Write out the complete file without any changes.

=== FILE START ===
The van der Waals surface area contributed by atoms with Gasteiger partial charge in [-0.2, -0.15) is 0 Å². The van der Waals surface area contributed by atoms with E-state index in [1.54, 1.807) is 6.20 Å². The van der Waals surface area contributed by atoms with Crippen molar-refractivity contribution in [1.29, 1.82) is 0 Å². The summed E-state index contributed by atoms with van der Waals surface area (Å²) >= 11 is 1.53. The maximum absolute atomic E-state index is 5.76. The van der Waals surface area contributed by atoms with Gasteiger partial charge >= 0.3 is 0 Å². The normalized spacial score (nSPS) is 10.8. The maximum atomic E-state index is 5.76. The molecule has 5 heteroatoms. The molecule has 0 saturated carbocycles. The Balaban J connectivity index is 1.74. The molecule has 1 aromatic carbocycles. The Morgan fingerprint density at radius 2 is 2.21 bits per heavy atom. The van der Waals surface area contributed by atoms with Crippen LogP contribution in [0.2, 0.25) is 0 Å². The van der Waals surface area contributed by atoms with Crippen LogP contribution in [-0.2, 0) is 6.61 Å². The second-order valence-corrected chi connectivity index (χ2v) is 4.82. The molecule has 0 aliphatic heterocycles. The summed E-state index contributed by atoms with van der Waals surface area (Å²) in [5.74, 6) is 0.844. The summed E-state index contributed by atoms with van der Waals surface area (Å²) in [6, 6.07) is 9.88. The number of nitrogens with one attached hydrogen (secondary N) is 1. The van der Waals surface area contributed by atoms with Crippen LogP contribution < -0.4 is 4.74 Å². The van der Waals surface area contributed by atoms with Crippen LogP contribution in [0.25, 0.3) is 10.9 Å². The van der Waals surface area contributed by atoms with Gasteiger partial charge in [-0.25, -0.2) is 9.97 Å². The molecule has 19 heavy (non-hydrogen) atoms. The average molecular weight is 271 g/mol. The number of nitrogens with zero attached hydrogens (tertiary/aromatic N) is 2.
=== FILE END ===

The van der Waals surface area contributed by atoms with Gasteiger partial charge in [-0.2, -0.15) is 0 Å². The van der Waals surface area contributed by atoms with E-state index in [1.54, 1.807) is 6.20 Å². The van der Waals surface area contributed by atoms with Crippen molar-refractivity contribution in [1.29, 1.82) is 0 Å². The summed E-state index contributed by atoms with van der Waals surface area (Å²) >= 11 is 1.53. The maximum absolute atomic E-state index is 5.76. The van der Waals surface area contributed by atoms with Gasteiger partial charge >= 0.3 is 0 Å². The normalized spacial score (nSPS) is 10.8. The maximum atomic E-state index is 5.76. The molecule has 5 heteroatoms. The molecule has 0 saturated carbocycles. The Balaban J connectivity index is 1.74. The molecule has 1 aromatic carbocycles. The Morgan fingerprint density at radius 2 is 2.21 bits per heavy atom. The van der Waals surface area contributed by atoms with Crippen LogP contribution in [0.2, 0.25) is 0 Å². The van der Waals surface area contributed by atoms with Crippen LogP contribution in [-0.2, 0) is 6.61 Å². The second-order valence-corrected chi connectivity index (χ2v) is 4.82. The molecule has 0 aliphatic heterocycles. The summed E-state index contributed by atoms with van der Waals surface area (Å²) in [5.74, 6) is 0.844. The summed E-state index contributed by atoms with van der Waals surface area (Å²) in [6, 6.07) is 9.88. The number of nitrogens with one attached hydrogen (secondary N) is 1. The van der Waals surface area contributed by atoms with Crippen LogP contribution < -0.4 is 4.74 Å². The van der Waals surface area contributed by atoms with Crippen LogP contribution in [0.25, 0.3) is 10.9 Å². The van der Waals surface area contributed by atoms with Gasteiger partial charge in [-0.25, -0.2) is 9.97 Å². The molecule has 19 heavy (non-hydrogen) atoms. The average molecular weight is 271 g/mol. The number of nitrogens with zero attached hydrogens (tertiary/aromatic N) is 2.